their chimaerical anatomy. Both clusters of figures, from the harp and the
fresco, are clearly related to each other despite the vast passage of time. They
are, as it were, iconographical constellations. Willard Farnham notes the
gothic drollery of Psalters where the figure of David with his harp may be
mocked by similar grotesques, apes and asses playing harps, a goat,
panpipes, and so forth.
11
The capitals and portals of Romanesque cathedrals
also made use of this irreverent cluster of theriomorphic figures. Neither are
the figures uniquely Babylonian or Romanesque. They appear as well in
Egyptian papyri where donkeys, lions, crocodiles and apes play musical
instruments, the instrument given to the ass being again the lyre.
12
Though Helen Adolf saw the asinus ad liram topos as stretching back into
totemic mists where the Babylonian ass was held to be sacred and possibly
the inventor of music
13
(certainly medieval manuscript grotesques include
the musician whose instrument is the jawbone of an ass, perhaps a vestige of
this concept across the bridge of time
14
), Carl Jung’s ‘On the Psychology of
the Trickster-Figure’, in The Archetypes and the Collective Unconscious,
discusses apes and asses in the medieval church showing how these were
considered diabolical or buffoon figures who aped the sacred.
15
Thus the
sense in bono of the ass of Sumerian times (if Adolf is correct) underwent a
reversal. The Pythagoreans held that the ass alone of all animals was not built
according to harmony and Dante in replicating Boethius in his own Boethian
Convivio echoed this concept:
E però chi dalla ragione si parte, e usa pur la parte sensitive, non vive
uomo, ma vive bestia; siccome dice quello eccellentissimo boezio ‘asino
vive’.
16
Chaucer relates the ass to Priapus and his rites in the Parliament of Fowls (253-
6). This sense of the bestiality of the ass is to be found generally. The 1566
Englishing of Apuleius’ Golden Ass was prefaced with a delightful imposed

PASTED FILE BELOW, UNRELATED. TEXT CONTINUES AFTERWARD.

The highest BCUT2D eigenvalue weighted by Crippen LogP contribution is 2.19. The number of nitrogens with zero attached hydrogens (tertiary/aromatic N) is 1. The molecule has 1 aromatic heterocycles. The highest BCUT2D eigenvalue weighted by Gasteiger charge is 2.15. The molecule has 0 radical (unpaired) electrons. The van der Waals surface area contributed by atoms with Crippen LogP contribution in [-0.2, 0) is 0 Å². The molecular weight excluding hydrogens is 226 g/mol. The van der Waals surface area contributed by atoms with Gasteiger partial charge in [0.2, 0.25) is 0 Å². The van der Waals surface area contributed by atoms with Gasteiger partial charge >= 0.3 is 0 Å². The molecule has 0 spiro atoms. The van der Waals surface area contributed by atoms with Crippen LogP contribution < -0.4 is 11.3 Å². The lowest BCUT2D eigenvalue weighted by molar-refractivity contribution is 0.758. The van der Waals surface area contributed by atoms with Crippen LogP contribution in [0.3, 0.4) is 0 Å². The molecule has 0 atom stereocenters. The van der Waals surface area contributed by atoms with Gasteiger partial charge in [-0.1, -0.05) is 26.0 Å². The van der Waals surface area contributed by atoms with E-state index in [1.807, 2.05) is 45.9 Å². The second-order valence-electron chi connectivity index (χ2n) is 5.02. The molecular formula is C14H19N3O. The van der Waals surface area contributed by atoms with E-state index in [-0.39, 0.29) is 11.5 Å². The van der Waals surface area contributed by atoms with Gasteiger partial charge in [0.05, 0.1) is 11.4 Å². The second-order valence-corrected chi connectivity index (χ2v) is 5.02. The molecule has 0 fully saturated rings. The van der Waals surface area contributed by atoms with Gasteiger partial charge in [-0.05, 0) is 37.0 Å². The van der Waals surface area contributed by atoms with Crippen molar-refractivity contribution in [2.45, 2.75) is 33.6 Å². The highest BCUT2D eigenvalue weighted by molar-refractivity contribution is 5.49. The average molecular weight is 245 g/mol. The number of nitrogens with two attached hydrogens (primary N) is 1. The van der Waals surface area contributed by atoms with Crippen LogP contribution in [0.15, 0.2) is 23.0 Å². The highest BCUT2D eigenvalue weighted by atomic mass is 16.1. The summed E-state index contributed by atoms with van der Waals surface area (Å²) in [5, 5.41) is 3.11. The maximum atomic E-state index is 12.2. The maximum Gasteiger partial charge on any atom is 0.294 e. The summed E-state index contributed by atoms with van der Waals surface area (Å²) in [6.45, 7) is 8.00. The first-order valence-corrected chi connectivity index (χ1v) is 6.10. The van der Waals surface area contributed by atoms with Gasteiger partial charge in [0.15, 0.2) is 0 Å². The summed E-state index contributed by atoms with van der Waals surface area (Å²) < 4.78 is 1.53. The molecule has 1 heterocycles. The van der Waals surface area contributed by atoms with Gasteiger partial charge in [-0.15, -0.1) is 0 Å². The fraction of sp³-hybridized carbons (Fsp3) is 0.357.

allegory by its translator, William Adlington:
The argument of the book is, how Lucius Apuleius, the author himself,
travelled into Thessaly . . . where after he had continued a few days, by
the mighty force of a violent confection he was changed into a miserable
ass, and nothing might reduce him back to his wonted shape but the
eating of a rose, which, after the endurance of infinite sorrow, at length he
obtained by prayer. Verily under the wrap of this transformation is taxed
the life of mortal men, when as we suffer our minds so to be drowned in
the sensual lusts of the flesh and the beastly pleasure thereof . . . that we
lose wholly the use of reason and virtue, which properly should be in a
man, and play the parts of brute and savage beasts . . . . But as Lucius
Apuleius was changed into his human shape by a rose . . . so can we never
be restored to the right figure of ourselves, except we taste and eat the
sweet rose of reason and virtue, which the rather by mediation of prayer
we may assuredly attain. Again, may not the meaning of this work be
altered and turned in this sort? A man desirous to apply his mind to some
excellent art, or given to the study of any of the sciences, at the first
appeareth to himself an ass without wit, without knowledge, and not
much unlike a brute beast till such time as by much pain and travail he
hath achieved to the perfectness of the same, and tasting the sweet flower
and fruit of his studies, doth think himself well brought to the right and